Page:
The European Union's multibillion-euro research initiative, the Seventh Framework Programme for Research (FP7), is paralysed by red tape and a "paradigm change" in its regulation is needed.
This is the conclusion drawn by a recent progress report on FP7's implementation by the European Commission.
The report into the first two years of the EUR54 billion (£48.5 billion) programme's operation argues that simplification "remains a challenge". But it says that to achieve a "true and lasting breakthrough", all parties need to take a wider look at the balance between trusting researchers to spend funds wisely and carrying out extensive audits of activity.
The report cites the advice of the Commission's European Research Advisory Board, which said in February that more trust was needed in the programme: "The current institutional system seems caught in itself, paralysed by the political necessity to avoid mistakes rather than managing risks.
"Economically speaking, the associated transaction costs (of FP7) have grown completely out of proportion, with marginal costs of controls, checks and balances exceeding their marginal benefits," it says.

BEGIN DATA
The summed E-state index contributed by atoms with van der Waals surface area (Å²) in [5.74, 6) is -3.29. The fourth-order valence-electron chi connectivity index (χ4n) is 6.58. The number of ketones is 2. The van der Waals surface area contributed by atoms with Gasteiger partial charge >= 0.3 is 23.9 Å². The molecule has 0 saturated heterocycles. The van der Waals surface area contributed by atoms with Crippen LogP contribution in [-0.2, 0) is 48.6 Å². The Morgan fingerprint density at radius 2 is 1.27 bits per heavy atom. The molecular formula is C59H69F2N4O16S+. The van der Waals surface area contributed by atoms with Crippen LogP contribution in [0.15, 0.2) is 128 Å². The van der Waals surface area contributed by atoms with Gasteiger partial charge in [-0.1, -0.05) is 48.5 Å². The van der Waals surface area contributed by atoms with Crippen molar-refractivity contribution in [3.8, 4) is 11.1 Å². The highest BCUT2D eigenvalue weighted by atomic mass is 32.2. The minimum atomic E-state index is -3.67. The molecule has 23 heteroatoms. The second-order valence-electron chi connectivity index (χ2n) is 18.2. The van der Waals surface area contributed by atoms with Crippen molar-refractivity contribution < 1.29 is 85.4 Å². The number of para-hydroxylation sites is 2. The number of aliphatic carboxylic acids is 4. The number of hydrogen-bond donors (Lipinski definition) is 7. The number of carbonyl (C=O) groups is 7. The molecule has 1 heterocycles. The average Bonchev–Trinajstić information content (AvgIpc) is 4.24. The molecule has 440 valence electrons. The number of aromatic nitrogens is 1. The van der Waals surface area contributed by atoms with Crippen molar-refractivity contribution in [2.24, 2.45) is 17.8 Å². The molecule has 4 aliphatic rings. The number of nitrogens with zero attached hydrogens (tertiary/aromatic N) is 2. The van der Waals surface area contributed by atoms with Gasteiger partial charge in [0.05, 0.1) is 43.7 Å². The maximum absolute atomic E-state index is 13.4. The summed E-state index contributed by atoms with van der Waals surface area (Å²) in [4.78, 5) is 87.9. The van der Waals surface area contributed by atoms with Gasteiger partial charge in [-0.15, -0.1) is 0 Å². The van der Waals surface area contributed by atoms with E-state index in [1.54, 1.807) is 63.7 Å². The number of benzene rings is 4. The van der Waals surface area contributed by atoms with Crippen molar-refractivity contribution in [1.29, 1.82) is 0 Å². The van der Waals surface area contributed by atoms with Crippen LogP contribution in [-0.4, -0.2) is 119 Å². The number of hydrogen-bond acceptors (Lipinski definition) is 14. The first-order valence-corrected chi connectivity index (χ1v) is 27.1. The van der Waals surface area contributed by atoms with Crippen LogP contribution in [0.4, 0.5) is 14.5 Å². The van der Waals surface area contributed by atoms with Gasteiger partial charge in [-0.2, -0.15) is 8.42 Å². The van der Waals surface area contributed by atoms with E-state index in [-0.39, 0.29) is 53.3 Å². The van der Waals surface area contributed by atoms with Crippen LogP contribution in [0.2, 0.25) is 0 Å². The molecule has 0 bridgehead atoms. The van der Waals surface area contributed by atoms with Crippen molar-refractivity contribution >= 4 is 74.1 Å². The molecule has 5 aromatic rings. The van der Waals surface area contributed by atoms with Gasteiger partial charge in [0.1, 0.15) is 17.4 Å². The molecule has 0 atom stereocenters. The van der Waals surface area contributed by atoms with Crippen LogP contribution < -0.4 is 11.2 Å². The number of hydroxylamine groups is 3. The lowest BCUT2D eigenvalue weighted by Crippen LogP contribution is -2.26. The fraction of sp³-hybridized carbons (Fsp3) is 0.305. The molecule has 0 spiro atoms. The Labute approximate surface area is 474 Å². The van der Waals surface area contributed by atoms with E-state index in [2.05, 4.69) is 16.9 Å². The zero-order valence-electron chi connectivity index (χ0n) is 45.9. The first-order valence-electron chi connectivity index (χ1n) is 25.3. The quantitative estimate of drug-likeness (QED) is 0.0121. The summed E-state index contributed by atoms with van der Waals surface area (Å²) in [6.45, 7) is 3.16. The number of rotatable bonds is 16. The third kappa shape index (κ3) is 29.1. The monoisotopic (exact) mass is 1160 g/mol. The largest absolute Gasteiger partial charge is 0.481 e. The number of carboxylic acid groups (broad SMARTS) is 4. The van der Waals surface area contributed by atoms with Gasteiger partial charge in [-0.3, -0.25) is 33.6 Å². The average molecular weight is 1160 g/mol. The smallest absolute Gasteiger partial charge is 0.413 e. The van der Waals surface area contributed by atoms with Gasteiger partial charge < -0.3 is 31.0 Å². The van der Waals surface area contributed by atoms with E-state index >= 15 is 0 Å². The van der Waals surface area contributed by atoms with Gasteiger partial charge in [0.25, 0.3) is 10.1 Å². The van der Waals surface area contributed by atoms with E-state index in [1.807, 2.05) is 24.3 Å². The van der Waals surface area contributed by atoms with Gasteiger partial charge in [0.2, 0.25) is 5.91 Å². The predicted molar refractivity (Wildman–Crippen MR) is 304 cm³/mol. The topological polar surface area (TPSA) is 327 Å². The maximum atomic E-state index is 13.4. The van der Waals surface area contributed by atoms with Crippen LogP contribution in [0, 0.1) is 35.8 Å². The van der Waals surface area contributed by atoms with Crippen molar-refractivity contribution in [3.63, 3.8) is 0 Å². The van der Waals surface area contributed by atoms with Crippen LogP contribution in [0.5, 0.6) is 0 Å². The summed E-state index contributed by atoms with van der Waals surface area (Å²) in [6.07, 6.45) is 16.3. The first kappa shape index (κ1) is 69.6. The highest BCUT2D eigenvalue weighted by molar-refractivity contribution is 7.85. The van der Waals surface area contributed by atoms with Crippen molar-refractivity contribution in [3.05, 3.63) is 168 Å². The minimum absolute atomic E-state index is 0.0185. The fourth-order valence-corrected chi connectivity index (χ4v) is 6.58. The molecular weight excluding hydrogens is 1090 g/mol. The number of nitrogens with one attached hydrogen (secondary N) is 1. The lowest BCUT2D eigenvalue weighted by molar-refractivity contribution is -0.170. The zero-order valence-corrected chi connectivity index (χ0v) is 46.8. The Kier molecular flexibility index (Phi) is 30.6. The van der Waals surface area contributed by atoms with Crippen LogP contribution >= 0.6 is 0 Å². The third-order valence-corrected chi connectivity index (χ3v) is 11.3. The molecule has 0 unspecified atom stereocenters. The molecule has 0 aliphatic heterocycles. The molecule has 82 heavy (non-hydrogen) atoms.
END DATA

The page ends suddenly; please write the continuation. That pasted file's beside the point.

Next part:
The report suggests that a Commission communication on the simplification of processes across the EU, planned for 2010, "would be the occasion for reflecting on these issues".
"(We are) focusing on removing administrative hurdles, streamlining procedures and providing clear guidance," the Commission says in a statement.
"While these incremental changes go in the right direction, there is a growing recognition that real and substantial simplification will require changing the rules themselves."
The report shows that almost 36,000 proposals for funding were received by FP7 during 2007-08, with more than 5,500 of them, totalling about EUR10 billion, selected for funding.
An independent interim evaluation of FP7 is due to be completed in the autumn of 2010, with the programme itself running until 2013.